10 Tips for Preparing Your Fur Baby for Your New Baby

Posted by Jennifer Landis on Feb 12th 2020

10 Tips for Preparing Your Fur Baby for Your New Baby

Even the most cuddly, obedient pets can become jealous when a tiny pink bundle of joy arrives on their turf. Your cat or dog is likely used to receiving all the love and attention, but a new baby will change that. Your hands and time will be filled with caring for your new little family member and your pet may start to wonder who exactly stole their starring role. Thankfully, there are ways to prepare your fur baby for the arrival of your child and make the transition much easier for everyone.

1. Visit the Vet

Before giving birth, it's imperative you take your pet to the vet to ensure they are in good health. Any medical issues your pet may have could potentially affect your newborn since babies don't have the same immune system adults do. So, have the vet check your dog or cat for any illnesses to keep both baby and pet happy.

2. Expose Your Pet to Babies

If possible, introduce your pet to other babies before bringing home your own. Invite your friend and her baby over for lunch so your cat can get used to baby sounds and smells. Or take your dog to your family reunion so he can meet the newborn twins. Let your pet approach the infants on their own terms and try not to force interaction. If your animal wants to investigate, they will.

3. Carry a Doll Around

If there are no babies to whom you can introduce your pet, carry around a swaddled doll and pretend you have a baby in the house. It may seem silly, but this will acquaint your pet with your soon-to-be everyday routine. Practice activities like singing to the doll, changing its diaper and putting it to bed. Then, make these activities positive experiences for your furry friend by rewarding them with a treat and some cuddles.

4. Play Baby Sounds

In addition to faking a routine, playing baby sounds like crying, giggling and screaming will help accustom your pet to the new noise level you'll bring home with you from the hospital. Try playing the sounds softly at first and observe your pet's reaction. As they adapt to the noise, increase the volume until it matches what your baby will sound like. Slowly introducing louder sounds will make the transition easier for your pet.

5. Introduce Your Baby's Smell

After you introduce the sights and sounds of a new baby to your pet, the only thing left to do is familiarize them with your infant's scent. Of course, the only way to do this is after your little one is born. Send your husband home with a blanket or item of clothing with the baby's smell on it. Both dogs and cats learn a lot about their world with their noses, so acquainting them with the smell before bringing baby home will smooth the transition.

6. Don't Cross Share Toys

When you're pregnant, friends and family will surprise you with toys and gifts for your baby. Your curious pet may attempt to claim these stuffed animals, blankets and toys as their own. To prevent this, keep gifts out of reach and hidden. When your baby arrives home, your animal will know not to touch these items. Moreover, as your child grows, teach them not to play with the dog or cat toys.

7. Establish Boundaries

As they grow, babies become more inquisitive and, by the time they're crawling and learning to walk, their sense of curiosity is likely even more heightened. They will investigate everything from cabinet items to pets so it's important to set boundaries early on. Supervise pet and newborn interactions to ensure safety. And train your pet to stay out of the nursery in your absence. You might consider placing a baby gate to further establish boundaries.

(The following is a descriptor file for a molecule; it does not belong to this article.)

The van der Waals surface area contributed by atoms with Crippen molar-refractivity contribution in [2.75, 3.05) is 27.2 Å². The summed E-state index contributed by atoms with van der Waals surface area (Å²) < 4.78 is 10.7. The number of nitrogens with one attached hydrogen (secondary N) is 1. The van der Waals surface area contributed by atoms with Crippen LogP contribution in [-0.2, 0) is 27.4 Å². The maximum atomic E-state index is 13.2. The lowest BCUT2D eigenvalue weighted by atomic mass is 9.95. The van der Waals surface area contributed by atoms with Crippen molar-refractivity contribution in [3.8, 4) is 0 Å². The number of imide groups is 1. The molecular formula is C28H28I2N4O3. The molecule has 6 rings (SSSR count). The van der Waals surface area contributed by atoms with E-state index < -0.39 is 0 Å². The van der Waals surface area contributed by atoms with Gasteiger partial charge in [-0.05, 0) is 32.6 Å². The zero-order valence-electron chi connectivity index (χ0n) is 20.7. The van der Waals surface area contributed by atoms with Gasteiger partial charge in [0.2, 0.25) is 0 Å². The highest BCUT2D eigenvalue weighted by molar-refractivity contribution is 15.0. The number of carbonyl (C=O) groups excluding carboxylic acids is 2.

8. Adjust Sleeping Arrangements

As part of establishing boundaries, you may consider moving your animal's bed to a different area of the house, further away from the nursery. Start by making their typical sleeping area inaccessible, then move their favorite cushion, blanket and toys to a new, more convenient location. Doing this before the arrival of your baby will reduce tension after you return from the hospital.

9. Move Pet Food

You may also want to switch up the location of your animal's food and water bowls. If it's out in the open, you risk the chance of your baby crawling over and tasting it. This could be dangerous for your child as your pet is likely still a bit territorial. Protect your animal's food and your child by keeping the kibble out of reach until it's time for your furry friend to eat. Or, keep food and water in a separate room and only open the door at mealtime.

10. Invest In Obedience Training

If you aren't completely confident in your pet's obedience or temperament, it may be smart to invest in obedience training. Practicing good behavior techniques before your infant's arrival will make your pet less likely to harm them or react aggressively. Behavior like jumping on the couch or playing tug-of-war won't be tolerated after the baby comes home. So, taking the time to discourage these actions now will prevent trouble in the future.

Your First Baby Needs Love Too

Having a newborn in the house is equally exciting and exhausting. And, in the chaos of new routines, midnight wakeups and early morning feedings, it's easy to forget your pet needs attention too. They crave love and affection just like your newborn.

Reassure them they are still part of the family by including them in new activities. Let them sit with you as you breastfeed, pet them while you hold your baby or give them treats while you prepare dinner. After all, a happy pet is usually well-behaved as well.